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OSU notebook: Where do the Cowboys fit in the national title hunt?

by John Helsley Published: October 15, 2011
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The first BCS standings will be released Sunday night (ESPN, 7:15 p.m.) and unbeaten Oklahoma State figures to play prominently in the picture.

Not that Cowboys coach Mike Gundy is paying attention. Not yet.

“Honestly, I didn't even know it was on. Really,” Gundy said. “I just know that when I go home, my boys usually have that on the TV, and they'll start giving me the information about what's going on.

“As a parent, you know how you kind of listen to 'em, but really, you want to get to something else. I don't like to know what's going on, I just like to coach the guys and get them ready for Missouri.”

Three teams – Alabama, LSU and Oklahoma – are generally considered the frontrunners at this point. Still, many projections place the Cowboys, which won Saturday's game at Texas 38-26, at No. 4.

Gundy's belief: just win.

“We'll have a chance to do whatever we want in the BCS,” he said, “because I would guess that two or three teams in the Big 12 and two or three teams in the SEC will control their own destiny.

“So we just have to do the best we can to keep winning games.”

MOVE THE CHAINS

Of the Cowboys' 13 real drives Saturday, seven times they recorded at least one first down. And five of the seven times they scored.

On the other two, OSU punted once and turned the ball over on downs while running the clock in the final minutes.

Quarterback Brandon Weeden considered it a sign of an off-kilter offensive day that never seemed to feature any real rhythm.

“If you look back, if we got a first down, we either scored or kicked a field goal,” Weeden said. “We've got to get first downs.

“It's just a momentum deal. And it's confidence. That first first down is key for us.”

GOOD/BAD BREAK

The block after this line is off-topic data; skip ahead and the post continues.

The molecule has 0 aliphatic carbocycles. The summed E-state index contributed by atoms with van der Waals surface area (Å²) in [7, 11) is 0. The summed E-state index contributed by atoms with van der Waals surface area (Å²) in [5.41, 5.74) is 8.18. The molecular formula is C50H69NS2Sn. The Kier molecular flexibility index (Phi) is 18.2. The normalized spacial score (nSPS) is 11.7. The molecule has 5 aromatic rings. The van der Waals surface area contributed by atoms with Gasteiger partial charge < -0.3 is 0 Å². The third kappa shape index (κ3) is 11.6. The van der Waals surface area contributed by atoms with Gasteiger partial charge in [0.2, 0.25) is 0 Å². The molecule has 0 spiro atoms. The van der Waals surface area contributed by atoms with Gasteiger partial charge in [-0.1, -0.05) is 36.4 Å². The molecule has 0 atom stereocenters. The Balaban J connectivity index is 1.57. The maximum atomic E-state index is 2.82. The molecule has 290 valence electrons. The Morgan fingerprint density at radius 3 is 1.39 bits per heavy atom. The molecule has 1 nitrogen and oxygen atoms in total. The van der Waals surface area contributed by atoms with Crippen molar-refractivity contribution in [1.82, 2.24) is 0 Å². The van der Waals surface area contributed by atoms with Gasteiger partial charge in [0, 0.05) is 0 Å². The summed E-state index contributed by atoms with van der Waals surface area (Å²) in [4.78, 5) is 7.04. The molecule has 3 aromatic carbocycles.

With the Cowboys backed up at their own 1-yard line after a goal-line stand by their defense, Weeden stepped over the back line of the end zone for a safety – the lesser of two evils, since he proceeded to throw an interception returned for a would-be touchdown.

A touchdown would have pulled the Horns within 38-31. Instead, the safety was the final points Texas would get.

“It was a rush of emotions,” said Texas safety Blake Gideon, who had the interception runback. “You are thinking the game is turned around and you just scored a touchdown, but you turn around and everybody stops.

“It's one of those deals where it's a game of inches. He stepped out by a couple inches, so it turned out in a positive way for them.”

RETURN TO SENDER

The second half started with each team striking for touchdowns in the opening 24 seconds – on kickoff returns.

Justin Gilbert raced officially 100 yards as the Cowboys received the kickoff to start the half, taking the ball out of the end zone. Moments later, Fozzy Whitaker did the same for the Longhorns.

Did the Cowboys let down?

“I'd like to say we didn't,” Gundy said. “I don't think we did, we just have to get better at it.”

The returns provided a swing both ways.

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by John Helsley
OSU Reporter Sr.
John Helsley grew up in Del City, reading all the newspapers and sports magazines he could get his hands on. And Saturday afternoons, when the Major League Game of the Week was on, he'd keep a scorecard for the game. So the sports appeal was was...
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